The pursuits of global citizenship projects are both tantalizing and vexing. Despite various treatises and attempts to dissect and categorize various forms based upon their assumptions, motivations and nature, current manifestations still appear to be more a way of categorizing our existing states and engineering its directions in a fashion that falls short of transformative, ethical and ecological standards (Misiaszek, 2015; Stein, 2015; Torres, 2015). As a global academic with international interests and a history of engaging in educational research especially literacy research in different countries, I am intrigued by a world which pursues forms of eclectic engagements that might embrace our global diversities, challenge isolationism and pursue transformative changes that are organic. Currently, I am engaged in working in the area of cultural ways of knowing as I vie to support my Australian aboriginal colleagues in contemplating indigenous ways of knowing. In Asia, especially China, I have been studying their epistemological and rhetoric tendencies as they vie to accrue recognition for their publications in touted western outlets (Tierney & Kan, 2016: Tierney, Ran, Kan, 2016). In the United States and Canada, I seem to shuttle across locales as we become increasingly more engaged in conversations about internationalism and forms of participatory literacy research especially in response to growing needs for diverse and sustainable improvements.
But it is a struggle to position oneself and navigate a course against the prevailing global forces and what seems like a common pattern of global developments. Despite calls for critical reflexology, global proj- Global Commons Review 1 s Oct. 2017 s Cover s Contents s About Us 76 ects remain tailored to the west in a fashion that befits colonialism (Abdi, 2015, Connell, 2007; Nozaki, 2014; Takayama, 2014; Takayama, K. Sriprakash, A., Connell, 2017). Sometimes international aspirations become a form of manifest destiny tied to imperialism or westernization. And, our western universities are often accomplices in these endeavors as they align their scholarly pursuits and educational engagements with western models. They recruit southern and eastern international students expecting them to disavow what they know as they are schooled in western thought and practices without regard for the possibility of bridging to and from what they bring (Singh, 2011). They pursue rankings tied to western standards rather than a more eclectic orientation, which extends to eastern and southern advances. They often pursue beachheads or market their brand of programs as a means of infiltration and vehicle for profit. While touting their international partnerships, global aspirations and responsibilities, they advance forms of western exclusivity and superiority (Torres, 2015; Zhao, Beckett, Wang, 2017).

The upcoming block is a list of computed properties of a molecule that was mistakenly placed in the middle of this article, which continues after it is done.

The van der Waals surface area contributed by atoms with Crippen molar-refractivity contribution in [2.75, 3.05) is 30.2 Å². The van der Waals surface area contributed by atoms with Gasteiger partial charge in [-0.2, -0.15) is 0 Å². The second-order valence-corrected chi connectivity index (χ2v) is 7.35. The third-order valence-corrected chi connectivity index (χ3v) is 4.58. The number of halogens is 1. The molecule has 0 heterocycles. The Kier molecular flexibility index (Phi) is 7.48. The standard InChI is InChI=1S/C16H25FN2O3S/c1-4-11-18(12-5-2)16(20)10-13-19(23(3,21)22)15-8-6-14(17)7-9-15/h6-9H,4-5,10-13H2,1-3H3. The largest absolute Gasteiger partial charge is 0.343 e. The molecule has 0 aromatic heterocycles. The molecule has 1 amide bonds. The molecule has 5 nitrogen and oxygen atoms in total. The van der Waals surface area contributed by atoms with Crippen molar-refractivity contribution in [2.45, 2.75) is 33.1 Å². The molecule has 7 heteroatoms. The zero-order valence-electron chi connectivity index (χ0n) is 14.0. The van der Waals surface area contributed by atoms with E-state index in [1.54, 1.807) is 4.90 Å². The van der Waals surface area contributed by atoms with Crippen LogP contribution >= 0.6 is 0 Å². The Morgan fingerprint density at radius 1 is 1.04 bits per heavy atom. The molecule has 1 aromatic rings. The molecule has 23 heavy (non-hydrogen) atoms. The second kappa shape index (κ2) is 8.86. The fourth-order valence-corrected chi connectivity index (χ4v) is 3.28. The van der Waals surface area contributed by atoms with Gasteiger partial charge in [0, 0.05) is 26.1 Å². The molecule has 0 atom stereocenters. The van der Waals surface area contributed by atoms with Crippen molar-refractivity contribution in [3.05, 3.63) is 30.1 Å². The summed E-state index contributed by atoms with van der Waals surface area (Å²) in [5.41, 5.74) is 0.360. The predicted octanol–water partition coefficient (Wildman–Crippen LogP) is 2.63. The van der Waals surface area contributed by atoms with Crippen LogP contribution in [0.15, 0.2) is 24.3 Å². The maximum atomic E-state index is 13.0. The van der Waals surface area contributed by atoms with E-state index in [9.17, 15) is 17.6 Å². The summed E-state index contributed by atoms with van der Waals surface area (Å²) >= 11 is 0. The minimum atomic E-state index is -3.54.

Such international developments and networking do not cloak western commodification nor do they hide whose interests are served and sometimes their usurping and bypassing of the community’s interests even as they extoll social justice agendas. Sometimes universities, global governance groups and charities have international ambitions without regard for reciprocity and respect. Universities are not the sole perpetrators; the governance of global enterprises can be skewed. Open-access and networking (e.g. Facebook, Inc., Google Inc. and multinational companies) may give the appearance of outreach and development as they troll for their own global advantages. We have the potential to contribute neo-liberal agendas despite the guise of critical reflexology and the participant of critical theorist and allies. Unfortunately, it is easy to be either blinded as one comes face to face with the opportunities that present themselves. It is easy to be overwhelmed by the traffic that is encountered in these spaces or to be deceived by claims that change is inevitable or warranted or can be steered toward positive change with little or no collateral change to organic developments. We need to avoid self-deception and acknowledge when there is the façade for self-interest or the possibility of complicity with misdirected agendas.
Perhaps we begin by opening up spaces where multiple perspectives are contemplated amidst discussions of global mobility, the global knowledge economy, nationalism and internationalism, western exclusivity and indigeneity. Perhaps global citizenship might be positioned to disrupt racism and ethnocentrism moving us beyond powerful forces that continue to marginalize or displace others -- shackling them to the ways of knowing of the dominant groups and forcing them to barter in our currencies and be foreigners in a homeland where neither they, their ancestral worlds nor the natural world are respected (Misiaszek, 2015; Morgan, in press). Perhaps we could break new ground on the planet as Global Commons Review 1 s Oct. 2017 s Cover s Contents s About Us 78 we shape global citizenship in ways that are not singular but multiple and governed responsibly rather than from the outside-in or top down.